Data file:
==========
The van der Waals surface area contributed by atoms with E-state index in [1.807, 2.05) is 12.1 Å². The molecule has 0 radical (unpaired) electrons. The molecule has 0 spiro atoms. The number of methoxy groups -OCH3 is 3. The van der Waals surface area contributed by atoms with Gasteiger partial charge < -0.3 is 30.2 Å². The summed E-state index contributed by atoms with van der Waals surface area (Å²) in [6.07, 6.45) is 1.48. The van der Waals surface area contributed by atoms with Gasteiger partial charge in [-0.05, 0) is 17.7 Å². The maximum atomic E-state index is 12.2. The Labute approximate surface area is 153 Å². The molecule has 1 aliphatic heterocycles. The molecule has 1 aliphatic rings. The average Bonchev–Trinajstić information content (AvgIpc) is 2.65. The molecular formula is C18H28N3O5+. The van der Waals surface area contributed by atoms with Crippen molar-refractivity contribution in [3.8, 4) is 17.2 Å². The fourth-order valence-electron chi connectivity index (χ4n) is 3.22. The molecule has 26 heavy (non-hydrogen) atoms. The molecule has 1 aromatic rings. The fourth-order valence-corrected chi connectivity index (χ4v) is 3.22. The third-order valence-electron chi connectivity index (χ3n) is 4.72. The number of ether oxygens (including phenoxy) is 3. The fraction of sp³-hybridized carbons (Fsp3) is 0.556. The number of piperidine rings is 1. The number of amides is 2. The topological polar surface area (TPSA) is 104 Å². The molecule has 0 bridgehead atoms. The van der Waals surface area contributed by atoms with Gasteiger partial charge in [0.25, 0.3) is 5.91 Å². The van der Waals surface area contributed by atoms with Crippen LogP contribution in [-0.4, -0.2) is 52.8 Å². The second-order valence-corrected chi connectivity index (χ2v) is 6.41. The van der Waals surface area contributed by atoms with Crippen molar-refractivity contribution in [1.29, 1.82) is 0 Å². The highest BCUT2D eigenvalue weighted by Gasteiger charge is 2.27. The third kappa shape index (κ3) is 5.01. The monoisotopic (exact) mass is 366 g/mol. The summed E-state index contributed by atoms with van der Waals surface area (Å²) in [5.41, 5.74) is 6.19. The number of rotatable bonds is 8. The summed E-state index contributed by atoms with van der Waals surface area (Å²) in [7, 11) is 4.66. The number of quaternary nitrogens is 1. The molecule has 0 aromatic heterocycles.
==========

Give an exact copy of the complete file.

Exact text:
The van der Waals surface area contributed by atoms with E-state index in [1.807, 2.05) is 12.1 Å². The molecule has 0 radical (unpaired) electrons. The molecule has 0 spiro atoms. The number of methoxy groups -OCH3 is 3. The van der Waals surface area contributed by atoms with Gasteiger partial charge < -0.3 is 30.2 Å². The summed E-state index contributed by atoms with van der Waals surface area (Å²) in [6.07, 6.45) is 1.48. The van der Waals surface area contributed by atoms with Gasteiger partial charge in [-0.05, 0) is 17.7 Å². The maximum atomic E-state index is 12.2. The Labute approximate surface area is 153 Å². The molecule has 1 aliphatic heterocycles. The molecule has 1 aliphatic rings. The average Bonchev–Trinajstić information content (AvgIpc) is 2.65. The molecular formula is C18H28N3O5+. The van der Waals surface area contributed by atoms with Crippen molar-refractivity contribution in [3.8, 4) is 17.2 Å². The fourth-order valence-electron chi connectivity index (χ4n) is 3.22. The molecule has 26 heavy (non-hydrogen) atoms. The molecule has 1 aromatic rings. The fourth-order valence-corrected chi connectivity index (χ4v) is 3.22. The third-order valence-electron chi connectivity index (χ3n) is 4.72. The number of ether oxygens (including phenoxy) is 3. The fraction of sp³-hybridized carbons (Fsp3) is 0.556. The number of piperidine rings is 1. The number of amides is 2. The topological polar surface area (TPSA) is 104 Å². The molecule has 0 bridgehead atoms. The van der Waals surface area contributed by atoms with Gasteiger partial charge in [0.25, 0.3) is 5.91 Å². The van der Waals surface area contributed by atoms with Crippen LogP contribution in [-0.4, -0.2) is 52.8 Å². The second-order valence-corrected chi connectivity index (χ2v) is 6.41. The van der Waals surface area contributed by atoms with Crippen molar-refractivity contribution in [1.29, 1.82) is 0 Å². The highest BCUT2D eigenvalue weighted by Gasteiger charge is 2.27. The third kappa shape index (κ3) is 5.01. The monoisotopic (exact) mass is 366 g/mol. The summed E-state index contributed by atoms with van der Waals surface area (Å²) in [5.41, 5.74) is 6.19. The number of rotatable bonds is 8. The summed E-state index contributed by atoms with van der Waals surface area (Å²) in [7, 11) is 4.66. The number of quaternary nitrogens is 1. The molecule has 0 aromatic heterocycles.